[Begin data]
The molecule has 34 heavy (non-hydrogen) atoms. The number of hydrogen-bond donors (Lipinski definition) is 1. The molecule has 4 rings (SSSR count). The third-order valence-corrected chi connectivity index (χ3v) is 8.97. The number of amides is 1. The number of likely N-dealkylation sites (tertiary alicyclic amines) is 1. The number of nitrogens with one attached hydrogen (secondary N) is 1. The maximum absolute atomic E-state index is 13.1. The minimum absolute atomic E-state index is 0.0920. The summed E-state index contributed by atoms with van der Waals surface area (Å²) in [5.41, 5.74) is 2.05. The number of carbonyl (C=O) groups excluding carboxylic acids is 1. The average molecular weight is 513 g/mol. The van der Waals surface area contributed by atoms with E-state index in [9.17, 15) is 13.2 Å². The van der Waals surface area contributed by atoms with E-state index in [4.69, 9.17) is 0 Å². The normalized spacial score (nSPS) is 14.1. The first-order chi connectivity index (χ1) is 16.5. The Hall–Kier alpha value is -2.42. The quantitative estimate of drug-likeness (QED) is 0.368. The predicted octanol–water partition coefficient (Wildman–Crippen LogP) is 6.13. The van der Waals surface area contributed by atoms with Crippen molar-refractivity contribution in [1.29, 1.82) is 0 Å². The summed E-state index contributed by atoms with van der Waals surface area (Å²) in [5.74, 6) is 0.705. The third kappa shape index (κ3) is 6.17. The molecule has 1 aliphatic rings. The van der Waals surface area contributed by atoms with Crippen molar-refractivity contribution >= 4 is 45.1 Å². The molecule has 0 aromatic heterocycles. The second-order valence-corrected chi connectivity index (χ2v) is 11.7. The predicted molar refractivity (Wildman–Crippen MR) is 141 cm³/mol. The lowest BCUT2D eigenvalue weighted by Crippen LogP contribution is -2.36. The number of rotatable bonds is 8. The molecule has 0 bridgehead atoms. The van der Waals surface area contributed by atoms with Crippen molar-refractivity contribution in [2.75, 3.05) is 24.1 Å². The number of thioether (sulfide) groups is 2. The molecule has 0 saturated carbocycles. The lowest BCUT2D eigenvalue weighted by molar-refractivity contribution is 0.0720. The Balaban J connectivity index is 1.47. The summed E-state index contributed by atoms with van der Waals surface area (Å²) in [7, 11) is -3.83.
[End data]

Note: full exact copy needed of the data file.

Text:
The molecule has 34 heavy (non-hydrogen) atoms. The number of hydrogen-bond donors (Lipinski definition) is 1. The molecule has 4 rings (SSSR count). The third-order valence-corrected chi connectivity index (χ3v) is 8.97. The number of amides is 1. The number of likely N-dealkylation sites (tertiary alicyclic amines) is 1. The number of nitrogens with one attached hydrogen (secondary N) is 1. The maximum absolute atomic E-state index is 13.1. The minimum absolute atomic E-state index is 0.0920. The summed E-state index contributed by atoms with van der Waals surface area (Å²) in [5.41, 5.74) is 2.05. The number of carbonyl (C=O) groups excluding carboxylic acids is 1. The average molecular weight is 513 g/mol. The van der Waals surface area contributed by atoms with E-state index in [9.17, 15) is 13.2 Å². The van der Waals surface area contributed by atoms with E-state index in [4.69, 9.17) is 0 Å². The normalized spacial score (nSPS) is 14.1. The first-order chi connectivity index (χ1) is 16.5. The Hall–Kier alpha value is -2.42. The quantitative estimate of drug-likeness (QED) is 0.368. The predicted octanol–water partition coefficient (Wildman–Crippen LogP) is 6.13. The van der Waals surface area contributed by atoms with Crippen molar-refractivity contribution in [1.29, 1.82) is 0 Å². The summed E-state index contributed by atoms with van der Waals surface area (Å²) in [5.74, 6) is 0.705. The third kappa shape index (κ3) is 6.17. The molecule has 1 aliphatic rings. The van der Waals surface area contributed by atoms with Crippen molar-refractivity contribution >= 4 is 45.1 Å². The molecule has 0 aromatic heterocycles. The second-order valence-corrected chi connectivity index (χ2v) is 11.7. The predicted molar refractivity (Wildman–Crippen MR) is 141 cm³/mol. The lowest BCUT2D eigenvalue weighted by Crippen LogP contribution is -2.36. The number of rotatable bonds is 8. The molecule has 0 bridgehead atoms. The van der Waals surface area contributed by atoms with Crippen molar-refractivity contribution in [2.75, 3.05) is 24.1 Å². The number of thioether (sulfide) groups is 2. The molecule has 0 saturated carbocycles. The lowest BCUT2D eigenvalue weighted by molar-refractivity contribution is 0.0720. The Balaban J connectivity index is 1.47. The summed E-state index contributed by atoms with van der Waals surface area (Å²) in [7, 11) is -3.83.